Practicing washes on good (100% cotton rag) and cheap (student pads made from wood pulp) watercolor paper will really show the difference between the watercolor papers.
1. Tape the edges of the paper down (9″x12″ or larger) to a piece of larger mat-board or cardboard covered in contact paper (1″ blue painter’s tape will peel off easily).
2. Using a large flat watercolor brush (1-2″) pre-wet the paper with clean water. (I use the 1.5″ “Black Velvet series” flat wash brush from Silver company through www. cheapjoes.com)
3. Mix up a large puddle of juicy color (non-granulating pigments are easier initially) on your palette.
4. When the shine of the water is beginning to disappear, gently drag your loaded large flat brush across the top of the paper and continue stroking down the sheet slightly overlapping the previous stroke of wet color. Load your brush for each stroke if needed. This can be done flat or on a tilted surface (at least 15 degrees).
5. Tilt paper taped to board at various angles (incl. upright) to distribute the wash, if needed.
6. Collect any pooling color at the bottom of the paper with a “thirsty” damp brush (or a corner of a paper towel) to prevent back-washes or blooms.
NOTE: Any secondary wash laid down subsequently (after the first is completely dry) is now referred to as a GLAZE
1. To produce a graded wash, mix up a juicy mix of color in your palette and drag the loaded brush across the top of the dry (or moistened) paper.
2. Dip brush 1x into clean water and remove excess on side of the container. (this will remove about 15% of the color)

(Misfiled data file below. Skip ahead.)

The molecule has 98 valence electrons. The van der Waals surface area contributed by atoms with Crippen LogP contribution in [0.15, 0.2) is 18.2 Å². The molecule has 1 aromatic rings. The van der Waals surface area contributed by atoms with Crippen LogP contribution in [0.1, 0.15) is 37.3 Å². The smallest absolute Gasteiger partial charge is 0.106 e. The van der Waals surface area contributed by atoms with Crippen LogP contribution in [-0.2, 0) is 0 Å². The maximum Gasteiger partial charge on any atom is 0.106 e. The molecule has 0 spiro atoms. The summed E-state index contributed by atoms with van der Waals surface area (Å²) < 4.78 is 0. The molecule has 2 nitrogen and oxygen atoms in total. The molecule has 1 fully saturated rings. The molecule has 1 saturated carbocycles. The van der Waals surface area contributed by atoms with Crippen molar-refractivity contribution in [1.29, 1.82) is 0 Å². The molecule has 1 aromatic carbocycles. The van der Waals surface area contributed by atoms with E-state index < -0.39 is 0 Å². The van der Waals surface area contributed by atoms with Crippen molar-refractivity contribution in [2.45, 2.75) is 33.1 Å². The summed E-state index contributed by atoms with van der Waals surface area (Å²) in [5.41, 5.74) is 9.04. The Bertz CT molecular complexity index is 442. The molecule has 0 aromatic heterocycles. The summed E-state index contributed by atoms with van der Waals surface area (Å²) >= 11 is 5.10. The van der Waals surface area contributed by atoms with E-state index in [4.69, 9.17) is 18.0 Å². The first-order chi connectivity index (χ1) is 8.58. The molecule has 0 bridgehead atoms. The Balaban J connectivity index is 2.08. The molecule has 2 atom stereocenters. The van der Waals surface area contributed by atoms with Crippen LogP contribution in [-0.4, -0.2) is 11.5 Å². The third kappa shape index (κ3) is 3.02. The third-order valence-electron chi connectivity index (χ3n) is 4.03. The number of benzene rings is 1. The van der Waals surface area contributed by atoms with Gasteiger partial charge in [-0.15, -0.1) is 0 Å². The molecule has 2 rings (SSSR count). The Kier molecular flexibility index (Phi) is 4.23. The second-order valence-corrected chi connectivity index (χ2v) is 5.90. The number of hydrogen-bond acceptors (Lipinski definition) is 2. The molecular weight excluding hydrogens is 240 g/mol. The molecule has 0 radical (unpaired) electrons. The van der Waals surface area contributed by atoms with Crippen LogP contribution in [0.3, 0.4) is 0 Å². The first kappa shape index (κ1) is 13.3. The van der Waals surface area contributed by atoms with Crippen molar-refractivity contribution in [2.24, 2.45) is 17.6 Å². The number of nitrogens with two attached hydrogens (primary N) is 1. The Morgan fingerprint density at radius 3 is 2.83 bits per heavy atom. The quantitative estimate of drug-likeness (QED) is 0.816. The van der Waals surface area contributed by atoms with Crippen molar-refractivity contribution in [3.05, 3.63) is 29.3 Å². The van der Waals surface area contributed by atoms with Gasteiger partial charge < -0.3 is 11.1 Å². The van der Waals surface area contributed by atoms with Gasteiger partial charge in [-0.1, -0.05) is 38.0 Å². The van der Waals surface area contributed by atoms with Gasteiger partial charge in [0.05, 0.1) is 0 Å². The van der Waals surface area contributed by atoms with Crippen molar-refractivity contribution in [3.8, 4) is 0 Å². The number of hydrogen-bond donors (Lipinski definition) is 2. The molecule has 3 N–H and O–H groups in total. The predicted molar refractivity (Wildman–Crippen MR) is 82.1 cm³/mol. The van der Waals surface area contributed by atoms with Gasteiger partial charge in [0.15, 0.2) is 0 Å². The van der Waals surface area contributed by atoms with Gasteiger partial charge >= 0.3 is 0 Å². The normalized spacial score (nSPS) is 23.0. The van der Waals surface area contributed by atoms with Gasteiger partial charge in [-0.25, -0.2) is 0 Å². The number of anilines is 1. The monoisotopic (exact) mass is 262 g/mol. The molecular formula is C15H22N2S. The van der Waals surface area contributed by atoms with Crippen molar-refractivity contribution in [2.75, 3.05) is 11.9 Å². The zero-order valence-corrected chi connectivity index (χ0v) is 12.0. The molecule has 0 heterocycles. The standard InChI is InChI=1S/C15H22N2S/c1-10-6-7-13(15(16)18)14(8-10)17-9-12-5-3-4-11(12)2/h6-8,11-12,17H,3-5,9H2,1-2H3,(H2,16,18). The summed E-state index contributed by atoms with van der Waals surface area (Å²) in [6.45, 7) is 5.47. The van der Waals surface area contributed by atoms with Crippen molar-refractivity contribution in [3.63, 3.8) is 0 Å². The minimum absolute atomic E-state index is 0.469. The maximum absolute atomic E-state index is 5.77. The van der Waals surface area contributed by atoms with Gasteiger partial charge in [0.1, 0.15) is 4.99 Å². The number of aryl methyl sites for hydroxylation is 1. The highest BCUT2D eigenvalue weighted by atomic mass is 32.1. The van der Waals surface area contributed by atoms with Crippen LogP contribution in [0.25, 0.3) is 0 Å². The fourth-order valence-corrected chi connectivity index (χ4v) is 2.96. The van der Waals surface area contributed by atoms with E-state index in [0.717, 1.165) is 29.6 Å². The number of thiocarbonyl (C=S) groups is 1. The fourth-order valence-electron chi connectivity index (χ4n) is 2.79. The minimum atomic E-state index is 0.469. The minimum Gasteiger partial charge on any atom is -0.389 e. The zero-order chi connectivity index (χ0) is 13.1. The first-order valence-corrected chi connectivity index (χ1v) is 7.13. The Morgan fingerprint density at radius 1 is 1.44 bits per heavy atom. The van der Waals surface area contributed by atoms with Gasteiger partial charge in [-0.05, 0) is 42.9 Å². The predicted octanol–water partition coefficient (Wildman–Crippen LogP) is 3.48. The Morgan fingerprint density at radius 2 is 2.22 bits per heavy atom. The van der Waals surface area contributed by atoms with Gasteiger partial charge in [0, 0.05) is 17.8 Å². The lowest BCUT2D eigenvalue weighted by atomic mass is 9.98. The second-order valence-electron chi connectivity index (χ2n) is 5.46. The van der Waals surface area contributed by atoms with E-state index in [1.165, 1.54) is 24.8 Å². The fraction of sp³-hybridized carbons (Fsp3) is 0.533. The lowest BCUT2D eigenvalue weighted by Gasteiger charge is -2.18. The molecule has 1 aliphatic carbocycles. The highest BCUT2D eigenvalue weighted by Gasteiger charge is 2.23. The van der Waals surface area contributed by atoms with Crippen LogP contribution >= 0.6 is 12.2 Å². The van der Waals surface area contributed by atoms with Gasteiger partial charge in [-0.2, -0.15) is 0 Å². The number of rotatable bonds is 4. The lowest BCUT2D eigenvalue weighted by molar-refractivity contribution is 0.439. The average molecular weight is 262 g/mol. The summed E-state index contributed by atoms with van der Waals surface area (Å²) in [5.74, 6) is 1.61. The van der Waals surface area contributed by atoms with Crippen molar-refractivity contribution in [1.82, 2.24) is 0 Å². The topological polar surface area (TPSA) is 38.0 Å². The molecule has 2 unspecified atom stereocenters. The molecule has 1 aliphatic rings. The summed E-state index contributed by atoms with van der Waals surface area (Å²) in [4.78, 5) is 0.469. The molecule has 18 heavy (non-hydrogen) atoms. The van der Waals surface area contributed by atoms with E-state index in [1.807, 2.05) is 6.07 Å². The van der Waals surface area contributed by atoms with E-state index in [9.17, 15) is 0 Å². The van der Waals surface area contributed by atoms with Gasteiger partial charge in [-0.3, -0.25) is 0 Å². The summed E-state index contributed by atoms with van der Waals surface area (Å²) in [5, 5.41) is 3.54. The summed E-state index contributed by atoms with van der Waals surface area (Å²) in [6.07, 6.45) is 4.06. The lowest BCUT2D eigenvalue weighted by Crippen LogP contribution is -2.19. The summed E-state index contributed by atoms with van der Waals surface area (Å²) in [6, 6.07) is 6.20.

3. Stroke brush across paper directly below last band, overlapping slightly.
4. Dip 1x again into water and remove excess water on side of container….repeat until bottom of page is reached.
Alternatively, your initial puddle of color can be diluted by adding water-in even increments (eg. 2 squirts from a water bottle), mixing thoroughly and adding to successive bands with the large flat brush OR you can start with clean water and gradually add even increments of color (eg one corner of flat brush into freshly squeezed watercolor), mixing thoroughly before adding successive strokes.
All these methods can work. Try which one is most comfortable for you.
1. Make large puddles of similar concentration of 2 or more different colors in your palette.
2. Load the large flat brush and stroke across the top of the paper with one color.
3. Without rinsing the brush, pull a little color from the second puddle into the first color and mix. Load this directly below the last stroke, overlapping slightly.
4. Repeat 3 until the change of color is complete or you reached the bottom of the page.
Alternatively, this effect can be produced by doing 2 separate graded washes, one starting from the top of the paper, drying completely, and then repeating the other color over it from the bottom of the paper up.
|Subject matter painted over
a variegated wash
Variegated washes make great sunset scenes and can be painted over with darker colors to create drama. This is also known as an underwash/underpainting or toning the paper.